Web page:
Foreword Review — Nov / Dec 2003
“I’m afraid there’s nothing more we can do for your Emily,” the doctor told them. “She’s in God’s hands now.”
These words echo through a quaint farmhouse in rural Québec as twelve-year-old Emily, victim of a winter illness, nears the end of her life with her family at her side. She spent her days in the service of a busy housewife on a nearby farm-cleaning, cooking, and mending-where work was never lacking. Every evening before bed, she knelt before the fireplace on the rugged stone hearth to scrape away the wax drippings from a well-used candle.
Soon after Emily’s passing, the farmer’s wife hires another young girl. When the wife rises one morning and finds hardened wax on the hearthstone, she chastises her servant for her negligence. The girl vehemently denies the charges and meticulously recounts her daily movements. The farmer’s wife asks her husband to oversee the servant’s chores. Although he sees the young girl scrape the wax drippings, the household rises to find hardened wax on the hearthstone. The farmer’s wife keeps watch through the night, and her discovery makes a story still told in Canadian homes today!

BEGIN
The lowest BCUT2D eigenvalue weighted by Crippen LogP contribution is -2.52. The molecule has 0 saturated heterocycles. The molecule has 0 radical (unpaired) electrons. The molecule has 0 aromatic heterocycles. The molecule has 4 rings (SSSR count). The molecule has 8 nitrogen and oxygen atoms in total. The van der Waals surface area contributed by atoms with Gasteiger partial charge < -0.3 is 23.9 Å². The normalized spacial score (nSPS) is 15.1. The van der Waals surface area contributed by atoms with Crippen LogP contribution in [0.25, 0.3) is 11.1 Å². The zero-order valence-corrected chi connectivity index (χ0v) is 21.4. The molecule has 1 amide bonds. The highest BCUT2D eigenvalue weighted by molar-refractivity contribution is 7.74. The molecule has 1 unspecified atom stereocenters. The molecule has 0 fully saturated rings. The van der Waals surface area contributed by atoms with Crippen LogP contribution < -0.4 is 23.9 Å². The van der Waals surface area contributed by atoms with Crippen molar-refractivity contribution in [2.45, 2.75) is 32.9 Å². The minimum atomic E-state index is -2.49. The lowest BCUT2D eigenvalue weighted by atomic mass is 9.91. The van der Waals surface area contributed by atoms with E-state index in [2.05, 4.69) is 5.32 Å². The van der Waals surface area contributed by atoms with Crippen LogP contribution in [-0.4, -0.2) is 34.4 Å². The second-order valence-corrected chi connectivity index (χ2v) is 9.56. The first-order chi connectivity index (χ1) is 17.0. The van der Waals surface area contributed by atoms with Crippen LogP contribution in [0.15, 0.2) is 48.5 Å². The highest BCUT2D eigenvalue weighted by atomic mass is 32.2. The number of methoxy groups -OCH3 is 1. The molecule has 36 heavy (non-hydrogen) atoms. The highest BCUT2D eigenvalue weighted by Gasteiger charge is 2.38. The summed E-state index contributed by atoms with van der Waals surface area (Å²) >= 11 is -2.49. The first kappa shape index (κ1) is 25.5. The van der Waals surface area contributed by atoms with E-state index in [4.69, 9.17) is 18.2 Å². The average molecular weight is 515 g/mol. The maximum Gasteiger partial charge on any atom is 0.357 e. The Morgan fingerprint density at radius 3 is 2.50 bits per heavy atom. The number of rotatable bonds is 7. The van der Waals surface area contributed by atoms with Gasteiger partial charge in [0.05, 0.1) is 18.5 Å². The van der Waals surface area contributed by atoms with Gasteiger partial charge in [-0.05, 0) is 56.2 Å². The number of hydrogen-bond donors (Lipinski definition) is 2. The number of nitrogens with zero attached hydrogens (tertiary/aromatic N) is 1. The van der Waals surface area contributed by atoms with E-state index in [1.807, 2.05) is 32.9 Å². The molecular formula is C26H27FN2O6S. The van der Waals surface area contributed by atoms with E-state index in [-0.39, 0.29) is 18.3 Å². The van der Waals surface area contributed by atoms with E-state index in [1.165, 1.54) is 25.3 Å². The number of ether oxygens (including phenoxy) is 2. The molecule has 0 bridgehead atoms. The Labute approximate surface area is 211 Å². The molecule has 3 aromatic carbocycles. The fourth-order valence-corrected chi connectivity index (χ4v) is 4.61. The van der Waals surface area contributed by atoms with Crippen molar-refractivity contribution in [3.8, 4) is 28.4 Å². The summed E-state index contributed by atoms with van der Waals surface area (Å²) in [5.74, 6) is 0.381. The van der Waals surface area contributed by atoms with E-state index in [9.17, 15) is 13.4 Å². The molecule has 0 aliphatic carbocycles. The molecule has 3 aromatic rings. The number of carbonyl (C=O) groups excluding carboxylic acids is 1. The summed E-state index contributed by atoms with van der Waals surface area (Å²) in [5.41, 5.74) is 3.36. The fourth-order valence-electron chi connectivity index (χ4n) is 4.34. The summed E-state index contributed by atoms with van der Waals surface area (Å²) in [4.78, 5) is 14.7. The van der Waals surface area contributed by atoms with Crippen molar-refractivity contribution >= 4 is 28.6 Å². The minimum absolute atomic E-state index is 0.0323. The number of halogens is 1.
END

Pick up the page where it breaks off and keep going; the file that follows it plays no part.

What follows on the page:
The author’s previous book, Tales of the Shimmering Sky was awarded the Benjamin Franklin Best Juvenile Fiction Award, and her Tales Alive!, won both the Parents’ Choice Award and the Stepping Stones Multicultural Honor Award. Here, recounts an 1830s tale of the supernatural kept alive through generations of traditional oral storytellers. She unfolds the story through a cautious progression of page turns, steadily building the hair-prickling tension to an optimum dramatic level, and yet she skillfully treats each ghostly event with an air of calm that keeps the fear factor pulsating at a low pitch for younger ears.
The illustrator, who provided artwork for the popular classic immigrant tale Annushka’s Voyage, and who wrote and illustrated The Polar Bear Son: An Inuit Tale, which was honored as a Notable Social Studies Book for Young People, paints the charm of rural life in historical detail with scenes that move and speak and react far beyond the text.
The Ghost on the Hearth, for ages four through eight, will appeal to both the young and the old. A memorable classroom application might include a reader’s theater, a guest storyteller, or a retelling of treasured family stories in a structured story hour. The author includes straightforward directions for creating a basic story-starter kit, along with adaptable suggestions for enhancing the storytelling experience.